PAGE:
Neither owner has seen the big increases in commerce that were supposed to come after the construction. Latoch sees it as a cost issue - the toll dissuades people from traveling too much - while Habibzadeh believes it tempts potential customers away from Maple Ridge and towards more developed shopping centres in Surrey and Langley.
Either way, both stress the need for perseverance when starting up a small business.
"I'd like to do [another 10 years], but I don't know," said Habibzadeh.
"I'm a person who doesn't like to quit. We keep going; I'm a crazy one."
"You cannot give up," echoed Latoch, who has plans to grow her sandwich shop during the next five years: "If you really care and you want to do something, it'll work."
The beginning of October marked the start of small business month in B.C., and with about 3,300 licenced businesses in Maple Ridge alone, this community is poised to recognize those with the entrepreneurial spirit this week.
But a week of focusing on small businesses may not be enough for people like Mehdi Habibzadeh, owner and head chef of the Greenhouse Bistro and Cafe, who sees the downtown core of Maple Ridge as under-performing.
"Anywhere you go, the heart of downtown [has] a lot of stuff going on. This," he said, gesturing to the quiet sidewalks of 224th Street, "is opposite. After four-or-five o' clock, it's a ghost town."
Habibzadeh and his restaurant have been in the community for 10 years, and in that time he's seen the main thoroughfare of downtown churn through business after business.
The building beside him, alone, has been home to six different shops in the past few years.
"I'm the longest person here.
I've lived through everything," he said. "A lot of businesses here come and go, come and go. They never survive."
One issue is the hours that the surrounding businesses keep, said Habibzadeh.
By closing early, generally around 5 p.m., potential customers are driven away from the area - which means everyone's foot traffic decreases.
His restaurant has also been affected by the shortened parking time limits on 224th Street. He said one of his regulars received two tickets in two weeks, and has since stopped coming.
With high overhead costs and mounting debt, the veteran chef is skeptical about how much longer the bistro can remain open.
He said the municipal council needs to focus on building up Haney Place Mall and attracting more and larger businesses.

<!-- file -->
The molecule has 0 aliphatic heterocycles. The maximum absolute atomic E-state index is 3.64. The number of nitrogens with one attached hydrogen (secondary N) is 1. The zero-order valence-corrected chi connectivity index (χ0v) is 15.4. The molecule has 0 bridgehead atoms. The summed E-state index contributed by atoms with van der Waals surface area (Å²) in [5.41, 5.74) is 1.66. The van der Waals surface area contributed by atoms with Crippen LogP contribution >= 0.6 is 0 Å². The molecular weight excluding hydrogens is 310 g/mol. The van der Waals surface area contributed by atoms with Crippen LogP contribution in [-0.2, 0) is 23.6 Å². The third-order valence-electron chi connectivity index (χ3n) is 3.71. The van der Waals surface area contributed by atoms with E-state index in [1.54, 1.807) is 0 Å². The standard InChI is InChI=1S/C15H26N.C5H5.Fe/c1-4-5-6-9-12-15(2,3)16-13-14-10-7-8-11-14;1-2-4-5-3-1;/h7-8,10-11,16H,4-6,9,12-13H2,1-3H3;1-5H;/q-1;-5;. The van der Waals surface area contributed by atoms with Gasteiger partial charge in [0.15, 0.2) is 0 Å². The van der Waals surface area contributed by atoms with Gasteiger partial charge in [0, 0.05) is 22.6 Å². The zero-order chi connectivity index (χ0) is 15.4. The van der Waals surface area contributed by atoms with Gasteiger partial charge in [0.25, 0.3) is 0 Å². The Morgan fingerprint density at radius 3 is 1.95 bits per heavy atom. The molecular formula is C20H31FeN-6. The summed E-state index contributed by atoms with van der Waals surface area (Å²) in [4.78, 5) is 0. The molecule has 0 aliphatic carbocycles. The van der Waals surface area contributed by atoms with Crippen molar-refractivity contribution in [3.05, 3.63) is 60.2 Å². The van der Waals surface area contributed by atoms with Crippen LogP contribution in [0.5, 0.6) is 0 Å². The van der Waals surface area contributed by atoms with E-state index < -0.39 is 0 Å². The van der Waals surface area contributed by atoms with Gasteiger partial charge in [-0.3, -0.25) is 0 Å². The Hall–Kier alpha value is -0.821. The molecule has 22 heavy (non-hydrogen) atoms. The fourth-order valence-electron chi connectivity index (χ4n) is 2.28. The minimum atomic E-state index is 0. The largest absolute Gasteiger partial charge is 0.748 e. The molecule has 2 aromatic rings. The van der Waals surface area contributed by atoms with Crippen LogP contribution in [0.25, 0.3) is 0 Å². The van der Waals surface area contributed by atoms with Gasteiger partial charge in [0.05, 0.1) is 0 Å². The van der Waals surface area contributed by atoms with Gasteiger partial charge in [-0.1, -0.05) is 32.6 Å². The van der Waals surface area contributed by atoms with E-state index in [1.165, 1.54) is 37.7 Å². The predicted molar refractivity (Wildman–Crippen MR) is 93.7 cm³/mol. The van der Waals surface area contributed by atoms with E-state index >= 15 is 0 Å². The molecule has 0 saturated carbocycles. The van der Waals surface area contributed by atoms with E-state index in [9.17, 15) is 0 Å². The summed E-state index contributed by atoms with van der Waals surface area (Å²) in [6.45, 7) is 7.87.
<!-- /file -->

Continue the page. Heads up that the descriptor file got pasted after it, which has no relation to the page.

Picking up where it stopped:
Then, the area can compete with the major shopping centres in Coquitlam and over the bridge.
Across the street, in the perpetually busy 4Cats Arts Studio, Aaron Woods is optimistic about the street and the future of his business.
"It's been awesome. Since the first day it's been busy," he said.
The studio, which opened last year, runs art classes for kids, as well as hosting birthday parties on weekends.
For Woods, it was a way to put his and his wife's skills with art and children to use.
"It's a very exciting business and it's always a lot of fun," he said.
Originally, the Woods had planned to open their franchise in Langley, but it was unavailable. However, with easy access to Maple Ridge via the Golden
Ears Bridge, they were able to quickly set up shop.
"We're central," he said of their location on 224th Street.
"We were considering different parts [of the street], but we opted for right in the middle, hoping people would come to us, and so far it's worked out."
Woods said he was aware of the street's reputation for being a business meat grinder, but feels things are changing.
"We seem to be riding the wave of positive thoughts about this street. Everyone seems to think it's changing for the better, and we're a part of that," he said.
Unlike Habibzadeh, Woods has had no problems with the parking limits outside his studio, and the biggest challenges they've faced so far has been too much demand for their services.
Positivity about small business ownership can be felt further west in Pitt Meadows, as well.
The Original Lunch Doctor, a sandwich shop staple of Harris Road, came under new ownership just three months ago and, Bonnie Latoch, the new owner, is pleased with her move.
"I really like it. There's never a dull moment here," she said.
Her first two months we're a bit rocky, as residents were hesitant to accept change to the 30-year-old lunch spot.
Latoch even had to contend with unfounded rumours of drastic menu changes, which made some customers upset.
Persistence and patience were key in winning over the locals.
"Little by little, month by month, it's gotten better," she said. "You just have to try to fit in. They're not going to fit into your business, you have to fit into them."
However, in spite of the gains she sees the shop making, both socially and financially, Latoch has a similar opinion of the Golden Ears Bridge and its effect on businesses on the north end as Habibzadeh.
@ Copyright 2013